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Love Notes from Piano Camp

By Susan Orenstein, Ph.D.

PACT Level 2 Therapist, PACT Ambassador

orensteinsolutions.com


Let me start at the beginning of our love story.

My freshman year at Brown University, a resident counselor introduced me to another student because we both had a love of piano. Growing up, when I played for others, they would politely wait until I finished and offer a general compliment. But when the student to whom I had just been introduced heard me play, instead of general platitudes, he offered constructive feedback. I remember being thrown for a loop but also impressed that he truly listened and was authentic in telling me what he thought. Our basis for trust began right there. A few years later we began dating, and for his senior piano recital, we played a duet, Debussy’s “Petite Suite.” That student is now my husband.

Fast forward 30 years.

As new empty-nesters, my husband and I set off for Vermont to attend Kinhaven’s Adult Piano Workshop. The participants, all there to focus on four-hand repertoire, ranged in age from their 50s to 70s.  We were greeted warmly by camp veterans, who had been attending this program for as long as 20 years.

My husband and I were initially intimidated by these musicians, talking in detail about piano scores and concert pianists we had never heard of. We tried to feel like we belonged, knowing we were in it together, and focused on doing our best to learn our duet for the student recital, held at the conclusion of the week.   

The camp, located on the northeastern edge of the 400,000-acre Green Mountain National Forest, is rustic. We practiced in weathered cabins with rickety chairs, empty except for a magnificent Steinway piano taking center stage. In anticipating this week, we packed books and cued some movies, thinking we would have lots of leisure time.

We also searched online for things to do in Vermont, planning for some day trips. None of that happened. Instead we were joyfully immersed, practicing, side by side on small benches. The time flew by. Practicing together to get our piece up to par for the final recital took intense concentration, coordination, and teamwork. Here are some lessons we took home from the week’s experience. 

1. Stay attuned.

Hear each other. It’s not enough to master your part. You need to listen for your partner. Understand the cues for starting and stopping together, for staying together. Look at each other. Breathe together. If your partner is rushing due to anxiety, connect with them to bring them back to the right tempo. Be in the moment.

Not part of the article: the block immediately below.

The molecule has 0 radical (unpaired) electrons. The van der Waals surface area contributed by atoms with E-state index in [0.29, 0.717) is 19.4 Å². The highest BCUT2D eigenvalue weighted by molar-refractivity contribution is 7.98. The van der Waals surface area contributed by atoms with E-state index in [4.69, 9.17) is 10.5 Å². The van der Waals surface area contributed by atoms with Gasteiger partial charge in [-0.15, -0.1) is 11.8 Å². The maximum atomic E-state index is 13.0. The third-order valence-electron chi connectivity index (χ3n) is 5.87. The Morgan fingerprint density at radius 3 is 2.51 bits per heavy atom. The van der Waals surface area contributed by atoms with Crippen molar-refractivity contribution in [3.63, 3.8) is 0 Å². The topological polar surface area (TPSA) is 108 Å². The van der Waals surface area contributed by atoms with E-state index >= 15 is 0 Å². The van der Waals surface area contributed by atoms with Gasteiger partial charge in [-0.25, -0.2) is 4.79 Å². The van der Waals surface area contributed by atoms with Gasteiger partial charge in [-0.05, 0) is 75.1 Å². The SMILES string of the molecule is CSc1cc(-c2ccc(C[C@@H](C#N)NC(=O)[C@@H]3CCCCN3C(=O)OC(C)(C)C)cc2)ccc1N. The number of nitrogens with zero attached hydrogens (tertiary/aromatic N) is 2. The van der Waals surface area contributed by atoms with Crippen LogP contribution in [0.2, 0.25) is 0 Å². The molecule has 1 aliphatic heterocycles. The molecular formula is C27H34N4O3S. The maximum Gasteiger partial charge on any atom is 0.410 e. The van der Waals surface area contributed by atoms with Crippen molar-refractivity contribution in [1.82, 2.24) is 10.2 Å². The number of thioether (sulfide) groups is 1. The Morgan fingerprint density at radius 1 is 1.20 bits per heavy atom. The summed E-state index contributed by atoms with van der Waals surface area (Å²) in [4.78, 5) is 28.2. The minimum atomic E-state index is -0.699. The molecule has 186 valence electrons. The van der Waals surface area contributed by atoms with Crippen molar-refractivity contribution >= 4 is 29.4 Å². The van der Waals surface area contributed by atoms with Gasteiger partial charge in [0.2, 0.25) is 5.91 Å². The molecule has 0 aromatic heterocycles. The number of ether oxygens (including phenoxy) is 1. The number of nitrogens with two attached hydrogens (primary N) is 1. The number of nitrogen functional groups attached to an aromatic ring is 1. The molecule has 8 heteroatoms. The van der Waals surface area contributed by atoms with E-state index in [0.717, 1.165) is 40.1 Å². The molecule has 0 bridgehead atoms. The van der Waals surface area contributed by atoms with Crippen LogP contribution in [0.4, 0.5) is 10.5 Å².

As a couples therapist, I recognize that being in sync musically involves interpersonal regulation between two nervous systems. In drawing from PACT, the Psychobiological Approach to Couples Therapy, we pay a great deal of attention to each partner’s non-verbal cues, observing facial expressions, breathing, and posture. 

We also watch to see how well couples are able to care for each other — some show an innate ability to comfort each other through humor, a gentle touch, or a soothing voice. Alternately, others become defensive or triggered by the other’s upset and unconsciously make matters worse through displays of subtle aggression or by shutting down.

2. Preparation is, forgive the pun, key.

Defining roles and making space for the other person is key to a healthy relationship. Although my husband and I enjoyed our practice time, we occasionally got frustrated when repeating the same mistakes.

At one point in the piece, I was supposed to place my left hand for one beat and then let go so my husband could play the same note with his right hand. I had gotten into the habit of holding the note too long. By not letting go in time, our fingers would clash. It became our inside joke, and it’s a funny memory (guess you had to be there).

To avoid getting in each other’s way on the keyboard, we needed to coordinate our moves and make sure we didn’t hold on too long. Being in a healthy relationship can often require letting go . . . of hurts, resentment, agendas, and, yes, sometimes keys on a piano. 

In PACT, we help couples rehearse sticky situations and slow down the interaction so couples can practice new ways of relating that are more constructive.  We help our couples think ahead of what challenges are on the horizon (e.g., a trip to visit the in-laws) and then stage a role-play, in which both partners can practice handling the situation with more ease and collaboration.

3. Let your partner shine.

Four-hand piano music is the most dazzling when the voices are highlighted at different times and in different ways. That makes the music nuanced and beautiful. To make that happen, one of us played the melody while the other played more quietly in a supportive, harmonious role.